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Things You Probably Didn't Know About Infamous Spider-Man Villains

March 31, 2021 170 votes 28 voters 1.1k views15 items

List RulesVote up the facts that made you say, "Whoa."

Throughout all of Marvel Comics, the superhero with the biggest, most formidable, and best-known rogues' gallery is none other than our Friendly Neighborhood Spider-Man. Ever since he first debuted in Amazing Fantasy #15, the wall-crawler has been punching, kicking, and webbing up everyone from J. Jonah Jameson to the Green Goblin, and his villains tend to come back over and over again.

There are tons of interesting details about Spider-Man's greatest villains. However, unless you've read every single book featuring the good ol' web-head, there's a good chance there are still some things you probably didn't know about infamous Spider-Man villains. This list takes a look at some of Spidey's greatest enemies and offers up the most interesting facts about them. Take a look, and be sure to upvote anything you didn't already know.

  • It took a long time for Spider-Man to figure out the identity of his greatest foe, the Green Goblin. When it was finally revealed to be Norman Osborn, he was stunned, and ol' Gobby messed up Peter Parker's life quite a bit. He was responsible for slaying Gwen Stacy, and he knew Spider-Man's secret identity, so he was the biggest threat Spider-Man ever had to face for most of his early career.

    Eventually, the Green Goblin was slain when he failed to dodge his glider as effectively as Spider-Man. His son, Harry, witnessed this and managed to remove the Green Goblin costume from his body before authorities could arrive on the scene. This preserved his secret identity, and Harry even went as far as to bribe the medical examiner so traces of the "Goblin" formula wouldn't be found during an autopsy.

    From that point, Norman Osborn was deceased, and he remained so for 20 years. That's incredibly unusual for a comic book character, but that's what happened to Osborn. While he was out of action, his son and many others tried to take his place. Of course, Osborn wasn't actually deceased and was biding his time, devising a plan to finally take down Spider-Man once and for all.

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  • Doctor Otto Octavius didn't start out life wanting to become a supervillain, but that's how things tend to go when you're bathed with radioactive liquids that give you the ability to mentally control four robotic tentacles. The resulting brain damage turned him into a psychopathic supervillain, and he quickly became one of Spider-Man's most frustrating enemies.

    The two battled on and off for years, but it wasn't long before Doc Ock managed to unmask the bothersome Spider-Man. He was first introduced in The Amazing Spider-Man #3, and in less than 10 issues, he unmasked his foe. The Amazing Spider-Man #12 featured this event, which came when Pete was suffering from the flu. Early in his career, getting sick messed with his powers, so Spidey wasn't up to the challenge of battling Doctor Octopus.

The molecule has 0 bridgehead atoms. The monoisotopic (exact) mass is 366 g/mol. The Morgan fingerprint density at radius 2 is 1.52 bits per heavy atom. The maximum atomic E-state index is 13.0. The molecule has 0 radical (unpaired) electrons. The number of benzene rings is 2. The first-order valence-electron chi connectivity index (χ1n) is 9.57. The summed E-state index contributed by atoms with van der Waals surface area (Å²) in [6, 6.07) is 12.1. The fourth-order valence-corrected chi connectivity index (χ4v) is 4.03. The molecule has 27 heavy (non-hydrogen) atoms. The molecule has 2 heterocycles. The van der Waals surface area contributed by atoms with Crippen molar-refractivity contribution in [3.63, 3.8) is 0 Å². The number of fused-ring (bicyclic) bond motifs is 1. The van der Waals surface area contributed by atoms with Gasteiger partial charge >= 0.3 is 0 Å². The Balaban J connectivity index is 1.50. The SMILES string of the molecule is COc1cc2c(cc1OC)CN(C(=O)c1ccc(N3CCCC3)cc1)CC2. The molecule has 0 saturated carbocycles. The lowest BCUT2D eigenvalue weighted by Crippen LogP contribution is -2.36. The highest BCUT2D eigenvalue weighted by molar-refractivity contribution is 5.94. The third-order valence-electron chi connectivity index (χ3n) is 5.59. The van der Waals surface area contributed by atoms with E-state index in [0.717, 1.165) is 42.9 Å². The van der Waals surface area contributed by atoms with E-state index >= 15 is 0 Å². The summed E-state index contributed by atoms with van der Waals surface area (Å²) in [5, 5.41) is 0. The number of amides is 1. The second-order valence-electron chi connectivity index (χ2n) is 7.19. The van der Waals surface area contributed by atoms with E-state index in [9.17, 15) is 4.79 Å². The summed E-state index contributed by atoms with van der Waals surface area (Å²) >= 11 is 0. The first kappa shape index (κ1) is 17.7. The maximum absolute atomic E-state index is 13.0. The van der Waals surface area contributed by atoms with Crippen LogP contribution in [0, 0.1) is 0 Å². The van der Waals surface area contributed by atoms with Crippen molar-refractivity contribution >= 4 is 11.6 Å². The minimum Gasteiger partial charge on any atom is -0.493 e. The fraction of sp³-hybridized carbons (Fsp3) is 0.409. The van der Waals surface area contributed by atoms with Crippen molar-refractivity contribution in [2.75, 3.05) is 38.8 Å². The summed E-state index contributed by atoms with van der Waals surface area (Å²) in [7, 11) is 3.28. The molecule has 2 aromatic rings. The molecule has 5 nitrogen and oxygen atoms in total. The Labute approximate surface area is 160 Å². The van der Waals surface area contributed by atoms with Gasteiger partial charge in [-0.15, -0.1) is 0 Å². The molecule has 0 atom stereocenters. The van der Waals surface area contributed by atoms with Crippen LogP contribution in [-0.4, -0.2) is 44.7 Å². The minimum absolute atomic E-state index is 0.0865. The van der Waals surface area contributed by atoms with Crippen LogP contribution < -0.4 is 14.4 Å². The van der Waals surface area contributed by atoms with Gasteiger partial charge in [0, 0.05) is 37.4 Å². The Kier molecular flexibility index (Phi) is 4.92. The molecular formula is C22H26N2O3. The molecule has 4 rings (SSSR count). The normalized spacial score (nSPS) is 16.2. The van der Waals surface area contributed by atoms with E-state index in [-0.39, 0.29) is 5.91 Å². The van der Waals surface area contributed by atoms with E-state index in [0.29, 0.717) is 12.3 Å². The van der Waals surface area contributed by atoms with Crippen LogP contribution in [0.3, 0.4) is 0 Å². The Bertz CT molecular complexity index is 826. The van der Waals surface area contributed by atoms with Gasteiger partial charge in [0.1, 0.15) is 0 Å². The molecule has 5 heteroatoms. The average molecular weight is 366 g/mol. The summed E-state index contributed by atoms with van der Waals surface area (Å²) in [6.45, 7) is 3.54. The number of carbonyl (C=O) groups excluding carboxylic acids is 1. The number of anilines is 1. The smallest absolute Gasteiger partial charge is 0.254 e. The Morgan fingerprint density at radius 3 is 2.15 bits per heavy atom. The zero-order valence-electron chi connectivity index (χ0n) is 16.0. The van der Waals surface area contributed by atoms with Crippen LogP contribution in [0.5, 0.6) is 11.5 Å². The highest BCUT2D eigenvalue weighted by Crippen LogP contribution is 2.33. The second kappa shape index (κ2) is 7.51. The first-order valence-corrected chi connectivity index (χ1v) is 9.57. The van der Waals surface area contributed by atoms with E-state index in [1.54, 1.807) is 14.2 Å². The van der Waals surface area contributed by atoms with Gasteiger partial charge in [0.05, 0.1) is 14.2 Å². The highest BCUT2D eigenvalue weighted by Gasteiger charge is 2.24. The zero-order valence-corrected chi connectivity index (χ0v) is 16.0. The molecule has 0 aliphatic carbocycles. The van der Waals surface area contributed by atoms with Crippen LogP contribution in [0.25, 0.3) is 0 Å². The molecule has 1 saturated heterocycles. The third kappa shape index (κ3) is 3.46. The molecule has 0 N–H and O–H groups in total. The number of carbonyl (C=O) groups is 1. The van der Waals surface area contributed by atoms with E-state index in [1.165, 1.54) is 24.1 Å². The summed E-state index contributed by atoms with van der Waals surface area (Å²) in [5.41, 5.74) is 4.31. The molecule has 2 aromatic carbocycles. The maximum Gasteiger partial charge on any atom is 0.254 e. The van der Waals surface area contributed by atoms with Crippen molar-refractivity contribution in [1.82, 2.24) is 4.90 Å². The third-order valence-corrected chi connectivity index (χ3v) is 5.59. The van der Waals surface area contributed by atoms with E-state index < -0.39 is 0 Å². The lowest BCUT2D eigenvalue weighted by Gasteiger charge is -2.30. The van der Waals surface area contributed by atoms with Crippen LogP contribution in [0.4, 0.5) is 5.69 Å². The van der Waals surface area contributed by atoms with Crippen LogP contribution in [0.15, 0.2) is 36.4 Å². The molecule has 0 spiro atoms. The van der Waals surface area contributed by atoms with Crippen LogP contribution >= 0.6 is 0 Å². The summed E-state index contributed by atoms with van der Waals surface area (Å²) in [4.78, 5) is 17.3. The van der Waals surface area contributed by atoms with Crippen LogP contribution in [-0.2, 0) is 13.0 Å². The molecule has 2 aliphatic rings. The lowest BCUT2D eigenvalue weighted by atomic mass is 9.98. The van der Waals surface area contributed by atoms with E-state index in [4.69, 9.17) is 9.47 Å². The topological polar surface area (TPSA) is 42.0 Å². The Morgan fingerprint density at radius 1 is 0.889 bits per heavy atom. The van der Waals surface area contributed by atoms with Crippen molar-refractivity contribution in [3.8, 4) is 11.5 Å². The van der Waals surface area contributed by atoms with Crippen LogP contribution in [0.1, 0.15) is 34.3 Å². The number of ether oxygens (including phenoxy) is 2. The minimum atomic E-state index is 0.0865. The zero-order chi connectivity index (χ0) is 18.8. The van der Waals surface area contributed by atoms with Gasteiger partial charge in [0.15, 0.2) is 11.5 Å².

The villain quickly beat him up and held him down as he removed the mask. This was explained away, though, as everyone knew Peter Parker was the one who took Spider-Man's pictures. It was explained away by saying he was covering for Spider-Man since there was no way he could have been so easily defeated and unmasked had he actually been Spider-Man... little did they know...

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  • You may know a bit about Venom already, but you probably don't know exactly what it is if you haven't been reading Venom much in the past few years. The character, as it was, first appeared as a deus ex machina-type costume Spider-Man found during the Secret Wars event, and over time, it was revealed to be an alien symbiote trying to permanently bond with him.

    He shrugged it off, Eddie Brock picked it up, and Venom was born. That's pretty much how it remained for 34 years, but in 2018's Venom #4, the truth of the symbiote was fleshed out. It's a member of an ancient race of beings called the Klyntar. Now, most members of this species are benevolent, but not Venom. That particular Klyntar is corrupted, insane, and was exiled. It's cut off from the species' hive-mind and has the ability to feed off a person's negative emotions.

    Venom's full potential isn't realized because it's cut off from the hive-mind, but it makes up for this in a number of ways. Being feral, it can more effectively bond with its host. It often influences its host to consume other lifeforms' flesh, which typically means it turns them into cannibals. This satiates the Venom symbiote's more predatory predilections and is one of the reasons it considers itself to be an ultimate predator in the Marvel Universe.

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  • When Venom assisted in Eddie Brock's escape from prison, it left behind a bit of itself in the form of a new symbiote. That symbiote would bond with Brock's cellmate, Cletus Kasady, to become Carnage. One of the main differences between Carnage and other Klyntar is its ability to bond with a person's blood instead of their skin. This makes it incredibly difficult to remove Carnage from a host.

    When Peter Parker tore Venom from his body, he literally tore it from his body. Carnage doesn't let itself be treated like that, and because it's bonded to blood, you can't simply tear it off. Kasady bonded with the original Carnage, but that symbiote was extracted and absorbed/assimilated into Venom. Eventually, he got a new symbiote (three new ones, as a matter of fact), and because Carnage was bonded to his blood and left a bit behind, it was able to possess the new symbiote to once more become dominant.

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